Tuesday, July 21, 2009

Words Matter

Marvallous Keene is now dead, as we knew he would be. He didn't ask for clemency, didn't file any last minute motions for stay. And they killed him on schedule this morning.

As I noted last night, he's the 31st person executed in Ohio since 1999 when Wilford Berry got his wish and the state helped him commit suicide. Virtually every press report about Berry, as well as numerous official sites, mentions that he was called "The Volunteer" because he asked to waive his appeals and be executed. He's not unique in that regard, of course.

You might remember Gary Gilmore, killed by a firing squad in Utah in January 1977, the first person executed after the Supreme Court declared in Gregg v. Georgia that some death penalty laws enacted in the wake of Furman v. Georgia were constitutional. He volunteered, too. And there have been many others. In Ohio, by my count (and that of the Death Penalty Information Center), 7 of the 31 people killed by the state were volunteers.

Why do they do it? Some are mentally ill and have made repeated attempts over the years to commit suicide. (Berry first tried to kill himself when he was 9 years old, and kept after it over the years.) Some are driven to it by the conditions of confinement on death row. Some probably believe it's what they deserve.

As with all things in the human heart, motivation is complex and unclear. But some things are clear, and one is that there's a difference between volunteering and refusing to beg for what you can't get.

With that background, I want to go back to the thing about the count.

Ohio's had 7 volunteeers:
  • Wilford Berry
  • Stephen Vrabel
  • Scott Mink
  • Herman Ashworth
  • Rocky Barton
  • Darrell Ferguson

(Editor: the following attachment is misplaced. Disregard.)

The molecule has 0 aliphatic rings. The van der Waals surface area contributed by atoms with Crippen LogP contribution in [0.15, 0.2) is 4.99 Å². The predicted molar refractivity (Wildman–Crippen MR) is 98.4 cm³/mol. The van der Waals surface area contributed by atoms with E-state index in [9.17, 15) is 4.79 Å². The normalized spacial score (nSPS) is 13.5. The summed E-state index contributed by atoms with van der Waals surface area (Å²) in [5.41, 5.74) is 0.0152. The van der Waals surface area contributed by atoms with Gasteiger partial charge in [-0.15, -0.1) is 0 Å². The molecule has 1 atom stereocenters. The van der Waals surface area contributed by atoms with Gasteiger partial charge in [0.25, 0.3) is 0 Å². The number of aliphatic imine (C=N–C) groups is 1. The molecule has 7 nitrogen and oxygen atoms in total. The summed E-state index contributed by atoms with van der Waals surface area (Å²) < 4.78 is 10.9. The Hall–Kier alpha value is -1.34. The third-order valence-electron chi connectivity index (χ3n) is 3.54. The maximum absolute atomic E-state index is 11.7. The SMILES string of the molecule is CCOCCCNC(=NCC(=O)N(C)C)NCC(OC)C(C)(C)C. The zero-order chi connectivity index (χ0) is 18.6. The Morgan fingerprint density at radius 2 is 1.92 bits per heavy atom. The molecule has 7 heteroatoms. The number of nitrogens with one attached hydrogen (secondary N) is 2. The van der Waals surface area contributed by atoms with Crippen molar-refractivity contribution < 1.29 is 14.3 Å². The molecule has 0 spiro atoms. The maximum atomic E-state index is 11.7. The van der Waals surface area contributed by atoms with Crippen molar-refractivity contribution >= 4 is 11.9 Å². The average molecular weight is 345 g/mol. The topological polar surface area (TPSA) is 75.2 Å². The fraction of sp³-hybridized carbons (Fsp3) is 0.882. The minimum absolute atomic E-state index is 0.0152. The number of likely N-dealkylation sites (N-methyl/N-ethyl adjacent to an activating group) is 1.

• Christopher Newton
But if you follow the stories, you'll end up reading that Keene was a volunteer, just as you'll read that Jim Filiaggi was. (In fact, you'll read it about Filiaggi the Department of Rehabilitation and Correction website and in AP reporter Andrew Welsh-Huggins's first-rate book on the death penalty in Ohio (No Winners Here Tonight: Race, Politics, and Geography in One of the Country's Busiest Death Penalty States). But neither volunteered.

It's true that both men instructed their attorneys not to advocate for clemency. It's equally true that neither of them was going to get clemency no matter what they said about it. That's not volunteering. That's recognition of the inevitable.

I'm hammering this point because I think these men deserve the dignity of their position and not some media-simplifying bit of public comfort. After all, maybe it's easier to kill those who want to die. And those men, they can go down in the books as assisted suicides.

But Filiaggi and Keene were different. Realistic enough to know what was coming. Fatalistic enough to accept. But not eager to let the state off the hook. They weren't, in any sense, helped to die. They were murdered.

The distinction, the words, the language matters.

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